Members of the Parent Advisor Group
Our Origin Story...
In Spring 2018, a mom at The Center for Early Education (Kawanna Brown) and a mom at Campbell Hall (Lisa Johnson) had a conversation many of us have had -- we wondered when someone would try to get all the Black families in private school together so that our children could socialize and we could better support one another. Lisa is the product of an independent school education in Atlanta, GA, where she was one of two Black students for most of her middle and high school education. As the mom of two small children in an independent school currently, she was naively surprised to learn not much had changed since she was in school. There was a generational experience being perpetuated, and nobody was doing anything to create lasting change.
In August 2018, Lisa Johnson asked a small group of moms to help bring Black families together, who were part of private schools. Her aim? To create an opportunity for her two elementary school-aged children to “see” themselves more and to get to know other children in the same, unique school experience. What started out as a simple evite to less than 75 people for an informal social moment, quickly grew into over 500 RSVPs. It was clear other Black and brown families shared Lisa’s desire to be part of an engaged community of color who could work together to help their children thrive in the private school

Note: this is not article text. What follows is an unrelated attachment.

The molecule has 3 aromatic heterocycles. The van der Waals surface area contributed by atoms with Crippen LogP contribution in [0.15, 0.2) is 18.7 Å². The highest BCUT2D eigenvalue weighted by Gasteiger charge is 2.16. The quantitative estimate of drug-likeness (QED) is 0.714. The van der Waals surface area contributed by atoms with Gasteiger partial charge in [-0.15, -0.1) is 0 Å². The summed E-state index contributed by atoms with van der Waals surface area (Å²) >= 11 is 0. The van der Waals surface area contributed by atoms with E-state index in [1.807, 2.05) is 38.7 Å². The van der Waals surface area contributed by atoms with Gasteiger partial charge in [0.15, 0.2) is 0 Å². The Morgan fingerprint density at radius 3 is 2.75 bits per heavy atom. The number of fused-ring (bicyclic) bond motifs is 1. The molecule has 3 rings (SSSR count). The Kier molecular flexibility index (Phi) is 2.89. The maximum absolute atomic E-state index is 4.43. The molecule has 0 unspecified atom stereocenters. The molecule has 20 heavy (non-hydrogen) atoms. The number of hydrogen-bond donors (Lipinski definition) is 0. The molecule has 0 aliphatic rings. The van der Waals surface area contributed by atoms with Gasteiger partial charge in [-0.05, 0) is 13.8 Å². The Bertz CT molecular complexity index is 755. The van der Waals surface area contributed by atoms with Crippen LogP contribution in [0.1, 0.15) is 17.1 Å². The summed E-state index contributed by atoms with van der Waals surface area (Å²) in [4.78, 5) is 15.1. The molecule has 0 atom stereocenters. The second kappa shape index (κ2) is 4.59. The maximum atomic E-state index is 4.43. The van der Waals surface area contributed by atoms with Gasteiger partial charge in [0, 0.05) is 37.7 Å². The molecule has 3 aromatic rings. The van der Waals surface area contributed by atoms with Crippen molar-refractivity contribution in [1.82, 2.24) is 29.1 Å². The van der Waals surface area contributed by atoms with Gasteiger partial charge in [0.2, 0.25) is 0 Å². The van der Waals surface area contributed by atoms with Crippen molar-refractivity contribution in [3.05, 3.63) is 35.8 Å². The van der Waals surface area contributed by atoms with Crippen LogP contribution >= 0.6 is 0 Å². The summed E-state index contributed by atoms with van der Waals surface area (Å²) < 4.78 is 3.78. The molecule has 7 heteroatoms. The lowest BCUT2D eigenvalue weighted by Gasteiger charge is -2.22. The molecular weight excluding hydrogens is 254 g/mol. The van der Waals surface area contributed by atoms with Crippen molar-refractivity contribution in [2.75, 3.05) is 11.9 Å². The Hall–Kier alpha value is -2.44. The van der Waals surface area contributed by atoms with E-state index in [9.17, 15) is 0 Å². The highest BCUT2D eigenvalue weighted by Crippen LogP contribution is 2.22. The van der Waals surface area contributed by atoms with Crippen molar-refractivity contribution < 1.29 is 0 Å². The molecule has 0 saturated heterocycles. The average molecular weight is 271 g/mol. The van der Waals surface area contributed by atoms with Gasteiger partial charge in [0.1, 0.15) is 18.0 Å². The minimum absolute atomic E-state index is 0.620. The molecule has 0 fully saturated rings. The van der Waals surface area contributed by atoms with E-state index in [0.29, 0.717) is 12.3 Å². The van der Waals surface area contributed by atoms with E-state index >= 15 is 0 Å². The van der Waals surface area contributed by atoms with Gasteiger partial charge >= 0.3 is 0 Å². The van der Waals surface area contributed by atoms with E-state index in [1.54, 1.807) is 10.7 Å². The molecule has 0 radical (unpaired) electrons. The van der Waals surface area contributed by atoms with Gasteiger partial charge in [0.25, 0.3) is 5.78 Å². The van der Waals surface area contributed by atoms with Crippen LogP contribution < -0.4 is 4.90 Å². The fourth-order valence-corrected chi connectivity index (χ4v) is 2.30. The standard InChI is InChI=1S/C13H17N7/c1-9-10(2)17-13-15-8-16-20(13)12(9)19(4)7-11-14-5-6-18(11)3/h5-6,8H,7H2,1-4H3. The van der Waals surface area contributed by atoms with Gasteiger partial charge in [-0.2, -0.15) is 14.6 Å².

environment. This was the beginning of Private School Village (PSV)
After much interest from schools and from the Latinx/Hispanic parent community, in 2022, a similar community within PSV was introduced, Somos PSV. Like PSV, Somos PSV is a community for Latinx/Hispanic families who will benefit from having a similar sort of collective affinity space. Learn more about Somos PSV at www.somospsv.org.
Learn a bit more about us by reading about our work.
Some Photos Below: Michael Mayson
"If you want to go quickly, go alone. If you want to go far, go together."
- African Proverb
Private School Village (PSV) cultivates and harnesses the power of community to positively transform the private school experience for Black and brown families so that students fully thrive.
PSV empowers parent engagement to instill student well-being, normalize inclusive and equitable communities, and encourage lasting systemic and institutional policy and process change that will impact a student's healthy development.
We do this in partnership with Black and brown families and schools by increasing racial literacy, socialization, representation, and related research.
To build local communities of support in a private school setting that bolster belonging and creates a more equitable and healthy school experience.
The growth of private schools in America is tethered to our history of racism—enrollment in these institutions exploded to avoid integration after the Brown v. Board of Education ruling because White families did not want to send their children to school with minorities. Fast forward over 65 years, and the lack of meaningful ethnic diversity in private schools prevails.
Low representation creates myriad issues that have life-long implications for the entire private school community, but particularly for Black and brown students. Many are often “the only one” in a class, feel as if they don’t belong in the community and some deal with covert and overt racism. The experience can leave them feeling marginalized and inhibit their sense of self, jeopardizing a successful future.
Through racial socialization and cultural education, and in partnership with private schools, the Private School Village (PSV) is working to change that—we hope to ensure students benefit from a strong academic experience at school and a healthy social and cultural education as well.